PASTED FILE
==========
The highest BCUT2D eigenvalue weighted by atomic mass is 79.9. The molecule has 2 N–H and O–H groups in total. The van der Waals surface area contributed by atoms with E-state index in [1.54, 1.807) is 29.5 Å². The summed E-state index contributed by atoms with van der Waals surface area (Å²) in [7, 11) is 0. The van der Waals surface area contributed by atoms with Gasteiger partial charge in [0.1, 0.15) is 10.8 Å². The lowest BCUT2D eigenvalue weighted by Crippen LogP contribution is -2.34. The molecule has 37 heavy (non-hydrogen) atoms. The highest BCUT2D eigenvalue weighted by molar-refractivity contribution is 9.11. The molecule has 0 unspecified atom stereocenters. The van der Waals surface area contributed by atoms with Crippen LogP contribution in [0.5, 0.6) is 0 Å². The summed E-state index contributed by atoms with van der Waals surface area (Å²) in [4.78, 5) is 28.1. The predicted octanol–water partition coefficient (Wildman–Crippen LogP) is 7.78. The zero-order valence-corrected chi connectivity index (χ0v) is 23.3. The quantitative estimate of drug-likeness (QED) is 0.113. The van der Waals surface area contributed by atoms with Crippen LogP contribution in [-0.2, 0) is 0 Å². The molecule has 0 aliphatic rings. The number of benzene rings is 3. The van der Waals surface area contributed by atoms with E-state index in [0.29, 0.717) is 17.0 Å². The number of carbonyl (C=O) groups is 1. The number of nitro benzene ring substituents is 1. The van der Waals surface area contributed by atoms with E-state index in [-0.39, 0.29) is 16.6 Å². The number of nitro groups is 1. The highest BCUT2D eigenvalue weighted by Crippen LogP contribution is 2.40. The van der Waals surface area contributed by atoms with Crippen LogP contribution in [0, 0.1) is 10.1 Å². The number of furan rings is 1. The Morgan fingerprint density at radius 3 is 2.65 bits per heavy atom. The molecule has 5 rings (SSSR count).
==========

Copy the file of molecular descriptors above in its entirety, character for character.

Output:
The highest BCUT2D eigenvalue weighted by atomic mass is 79.9. The molecule has 2 N–H and O–H groups in total. The van der Waals surface area contributed by atoms with E-state index in [1.54, 1.807) is 29.5 Å². The summed E-state index contributed by atoms with van der Waals surface area (Å²) in [7, 11) is 0. The van der Waals surface area contributed by atoms with Gasteiger partial charge in [0.1, 0.15) is 10.8 Å². The lowest BCUT2D eigenvalue weighted by Crippen LogP contribution is -2.34. The molecule has 37 heavy (non-hydrogen) atoms. The highest BCUT2D eigenvalue weighted by molar-refractivity contribution is 9.11. The molecule has 0 unspecified atom stereocenters. The van der Waals surface area contributed by atoms with Crippen LogP contribution in [0.5, 0.6) is 0 Å². The summed E-state index contributed by atoms with van der Waals surface area (Å²) in [4.78, 5) is 28.1. The predicted octanol–water partition coefficient (Wildman–Crippen LogP) is 7.78. The zero-order valence-corrected chi connectivity index (χ0v) is 23.3. The quantitative estimate of drug-likeness (QED) is 0.113. The van der Waals surface area contributed by atoms with Crippen LogP contribution in [-0.2, 0) is 0 Å². The molecule has 0 aliphatic rings. The number of benzene rings is 3. The van der Waals surface area contributed by atoms with E-state index in [0.29, 0.717) is 17.0 Å². The number of carbonyl (C=O) groups is 1. The number of nitro benzene ring substituents is 1. The van der Waals surface area contributed by atoms with E-state index in [-0.39, 0.29) is 16.6 Å². The number of nitro groups is 1. The highest BCUT2D eigenvalue weighted by Crippen LogP contribution is 2.40. The van der Waals surface area contributed by atoms with Crippen LogP contribution in [0, 0.1) is 10.1 Å². The number of furan rings is 1. The Morgan fingerprint density at radius 3 is 2.65 bits per heavy atom. The molecule has 5 rings (SSSR count).